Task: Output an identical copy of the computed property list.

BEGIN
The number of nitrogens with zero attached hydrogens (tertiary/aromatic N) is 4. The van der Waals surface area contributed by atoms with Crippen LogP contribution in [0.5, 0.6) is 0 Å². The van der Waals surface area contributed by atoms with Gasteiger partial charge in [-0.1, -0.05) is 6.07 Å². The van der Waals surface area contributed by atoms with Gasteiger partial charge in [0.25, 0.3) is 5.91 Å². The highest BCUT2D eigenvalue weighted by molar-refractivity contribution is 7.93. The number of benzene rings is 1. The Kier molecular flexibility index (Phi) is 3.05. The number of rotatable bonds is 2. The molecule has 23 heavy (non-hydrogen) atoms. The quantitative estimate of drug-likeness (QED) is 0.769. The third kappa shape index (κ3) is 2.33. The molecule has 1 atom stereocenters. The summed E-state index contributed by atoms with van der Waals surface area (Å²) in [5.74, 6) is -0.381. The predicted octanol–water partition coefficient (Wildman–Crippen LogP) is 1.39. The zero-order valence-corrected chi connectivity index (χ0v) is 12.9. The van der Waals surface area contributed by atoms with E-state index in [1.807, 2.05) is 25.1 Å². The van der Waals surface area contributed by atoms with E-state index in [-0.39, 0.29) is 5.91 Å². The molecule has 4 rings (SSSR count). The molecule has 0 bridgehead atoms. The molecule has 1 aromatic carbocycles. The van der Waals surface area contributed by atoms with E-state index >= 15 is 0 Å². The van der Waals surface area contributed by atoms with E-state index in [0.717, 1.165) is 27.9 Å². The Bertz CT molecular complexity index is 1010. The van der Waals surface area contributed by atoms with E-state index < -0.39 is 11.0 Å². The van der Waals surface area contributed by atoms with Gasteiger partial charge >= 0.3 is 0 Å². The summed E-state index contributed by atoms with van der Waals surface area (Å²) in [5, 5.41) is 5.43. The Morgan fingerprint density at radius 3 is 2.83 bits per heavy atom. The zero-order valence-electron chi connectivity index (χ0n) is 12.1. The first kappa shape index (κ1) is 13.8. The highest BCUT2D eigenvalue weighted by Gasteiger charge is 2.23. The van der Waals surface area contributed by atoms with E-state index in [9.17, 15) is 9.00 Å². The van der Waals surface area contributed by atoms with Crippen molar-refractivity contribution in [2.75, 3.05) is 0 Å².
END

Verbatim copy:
The number of nitrogens with zero attached hydrogens (tertiary/aromatic N) is 4. The van der Waals surface area contributed by atoms with Crippen LogP contribution in [0.5, 0.6) is 0 Å². The van der Waals surface area contributed by atoms with Gasteiger partial charge in [-0.1, -0.05) is 6.07 Å². The van der Waals surface area contributed by atoms with Gasteiger partial charge in [0.25, 0.3) is 5.91 Å². The highest BCUT2D eigenvalue weighted by molar-refractivity contribution is 7.93. The number of benzene rings is 1. The Kier molecular flexibility index (Phi) is 3.05. The number of rotatable bonds is 2. The molecule has 23 heavy (non-hydrogen) atoms. The quantitative estimate of drug-likeness (QED) is 0.769. The third kappa shape index (κ3) is 2.33. The molecule has 1 atom stereocenters. The summed E-state index contributed by atoms with van der Waals surface area (Å²) in [5.74, 6) is -0.381. The predicted octanol–water partition coefficient (Wildman–Crippen LogP) is 1.39. The zero-order valence-corrected chi connectivity index (χ0v) is 12.9. The van der Waals surface area contributed by atoms with E-state index in [1.807, 2.05) is 25.1 Å². The van der Waals surface area contributed by atoms with E-state index in [-0.39, 0.29) is 5.91 Å². The molecule has 4 rings (SSSR count). The molecule has 0 bridgehead atoms. The molecule has 1 aromatic carbocycles. The van der Waals surface area contributed by atoms with E-state index >= 15 is 0 Å². The van der Waals surface area contributed by atoms with E-state index in [0.717, 1.165) is 27.9 Å². The Bertz CT molecular complexity index is 1010. The van der Waals surface area contributed by atoms with E-state index < -0.39 is 11.0 Å². The van der Waals surface area contributed by atoms with Gasteiger partial charge >= 0.3 is 0 Å². The summed E-state index contributed by atoms with van der Waals surface area (Å²) in [5, 5.41) is 5.43. The Morgan fingerprint density at radius 3 is 2.83 bits per heavy atom. The zero-order valence-electron chi connectivity index (χ0n) is 12.1. The first kappa shape index (κ1) is 13.8. The highest BCUT2D eigenvalue weighted by Gasteiger charge is 2.23. The van der Waals surface area contributed by atoms with E-state index in [9.17, 15) is 9.00 Å². The van der Waals surface area contributed by atoms with Crippen molar-refractivity contribution in [2.75, 3.05) is 0 Å².